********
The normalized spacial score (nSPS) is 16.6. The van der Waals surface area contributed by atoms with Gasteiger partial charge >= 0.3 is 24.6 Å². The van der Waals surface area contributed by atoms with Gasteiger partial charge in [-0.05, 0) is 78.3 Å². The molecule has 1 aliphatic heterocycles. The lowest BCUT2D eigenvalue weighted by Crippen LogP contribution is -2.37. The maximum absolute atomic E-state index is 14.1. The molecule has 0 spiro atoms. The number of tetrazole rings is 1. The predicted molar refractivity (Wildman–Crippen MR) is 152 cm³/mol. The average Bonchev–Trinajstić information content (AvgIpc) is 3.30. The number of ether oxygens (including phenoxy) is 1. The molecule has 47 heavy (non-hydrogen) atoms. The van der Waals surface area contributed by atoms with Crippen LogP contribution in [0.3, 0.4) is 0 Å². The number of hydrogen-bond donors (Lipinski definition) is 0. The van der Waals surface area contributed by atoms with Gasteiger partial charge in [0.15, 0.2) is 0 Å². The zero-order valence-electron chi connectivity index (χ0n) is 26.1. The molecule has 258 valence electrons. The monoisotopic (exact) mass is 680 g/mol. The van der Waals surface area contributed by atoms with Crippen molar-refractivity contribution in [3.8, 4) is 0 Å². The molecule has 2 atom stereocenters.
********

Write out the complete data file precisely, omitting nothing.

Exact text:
The normalized spacial score (nSPS) is 16.6. The van der Waals surface area contributed by atoms with Gasteiger partial charge >= 0.3 is 24.6 Å². The van der Waals surface area contributed by atoms with Gasteiger partial charge in [-0.05, 0) is 78.3 Å². The molecule has 1 aliphatic heterocycles. The lowest BCUT2D eigenvalue weighted by Crippen LogP contribution is -2.37. The maximum absolute atomic E-state index is 14.1. The molecule has 0 spiro atoms. The number of tetrazole rings is 1. The predicted molar refractivity (Wildman–Crippen MR) is 152 cm³/mol. The average Bonchev–Trinajstić information content (AvgIpc) is 3.30. The number of ether oxygens (including phenoxy) is 1. The molecule has 47 heavy (non-hydrogen) atoms. The van der Waals surface area contributed by atoms with Crippen LogP contribution in [0.3, 0.4) is 0 Å². The number of hydrogen-bond donors (Lipinski definition) is 0. The van der Waals surface area contributed by atoms with Gasteiger partial charge in [0.15, 0.2) is 0 Å². The zero-order valence-electron chi connectivity index (χ0n) is 26.1. The molecule has 258 valence electrons. The monoisotopic (exact) mass is 680 g/mol. The van der Waals surface area contributed by atoms with Crippen molar-refractivity contribution in [3.8, 4) is 0 Å². The molecule has 2 atom stereocenters.